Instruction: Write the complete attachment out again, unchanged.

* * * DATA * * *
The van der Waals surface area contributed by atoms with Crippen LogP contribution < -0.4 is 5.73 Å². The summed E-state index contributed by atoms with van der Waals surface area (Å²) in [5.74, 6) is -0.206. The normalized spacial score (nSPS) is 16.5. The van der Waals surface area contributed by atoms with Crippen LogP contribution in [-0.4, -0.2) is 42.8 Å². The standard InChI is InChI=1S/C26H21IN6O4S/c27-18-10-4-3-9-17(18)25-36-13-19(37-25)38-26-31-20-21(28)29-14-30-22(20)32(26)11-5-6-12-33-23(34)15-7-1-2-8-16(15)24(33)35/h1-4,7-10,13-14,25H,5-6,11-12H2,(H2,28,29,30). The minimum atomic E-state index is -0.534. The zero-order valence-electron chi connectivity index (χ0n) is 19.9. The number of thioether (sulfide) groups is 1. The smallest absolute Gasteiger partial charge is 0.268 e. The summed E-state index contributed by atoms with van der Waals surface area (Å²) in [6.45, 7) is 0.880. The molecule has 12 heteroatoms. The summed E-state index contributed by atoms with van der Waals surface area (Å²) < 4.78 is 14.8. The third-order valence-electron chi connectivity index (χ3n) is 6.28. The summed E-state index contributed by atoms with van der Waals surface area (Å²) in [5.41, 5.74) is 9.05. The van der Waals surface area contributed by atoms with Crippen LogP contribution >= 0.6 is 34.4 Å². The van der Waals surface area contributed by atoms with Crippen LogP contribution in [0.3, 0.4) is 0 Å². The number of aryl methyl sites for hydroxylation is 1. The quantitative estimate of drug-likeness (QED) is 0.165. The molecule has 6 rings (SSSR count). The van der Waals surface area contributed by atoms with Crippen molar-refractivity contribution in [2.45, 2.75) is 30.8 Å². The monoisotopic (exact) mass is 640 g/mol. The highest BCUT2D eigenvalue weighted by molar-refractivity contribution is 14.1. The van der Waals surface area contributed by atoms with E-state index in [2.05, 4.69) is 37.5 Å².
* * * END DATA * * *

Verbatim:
The van der Waals surface area contributed by atoms with Crippen LogP contribution < -0.4 is 5.73 Å². The summed E-state index contributed by atoms with van der Waals surface area (Å²) in [5.74, 6) is -0.206. The normalized spacial score (nSPS) is 16.5. The van der Waals surface area contributed by atoms with Crippen LogP contribution in [-0.4, -0.2) is 42.8 Å². The standard InChI is InChI=1S/C26H21IN6O4S/c27-18-10-4-3-9-17(18)25-36-13-19(37-25)38-26-31-20-21(28)29-14-30-22(20)32(26)11-5-6-12-33-23(34)15-7-1-2-8-16(15)24(33)35/h1-4,7-10,13-14,25H,5-6,11-12H2,(H2,28,29,30). The minimum atomic E-state index is -0.534. The zero-order valence-electron chi connectivity index (χ0n) is 19.9. The number of thioether (sulfide) groups is 1. The smallest absolute Gasteiger partial charge is 0.268 e. The summed E-state index contributed by atoms with van der Waals surface area (Å²) in [6.45, 7) is 0.880. The molecule has 12 heteroatoms. The summed E-state index contributed by atoms with van der Waals surface area (Å²) < 4.78 is 14.8. The third-order valence-electron chi connectivity index (χ3n) is 6.28. The summed E-state index contributed by atoms with van der Waals surface area (Å²) in [5.41, 5.74) is 9.05. The van der Waals surface area contributed by atoms with Crippen LogP contribution >= 0.6 is 34.4 Å². The van der Waals surface area contributed by atoms with Crippen LogP contribution in [0.3, 0.4) is 0 Å². The number of aryl methyl sites for hydroxylation is 1. The quantitative estimate of drug-likeness (QED) is 0.165. The molecule has 6 rings (SSSR count). The van der Waals surface area contributed by atoms with Crippen molar-refractivity contribution in [2.45, 2.75) is 30.8 Å². The monoisotopic (exact) mass is 640 g/mol. The highest BCUT2D eigenvalue weighted by molar-refractivity contribution is 14.1. The van der Waals surface area contributed by atoms with E-state index in [2.05, 4.69) is 37.5 Å².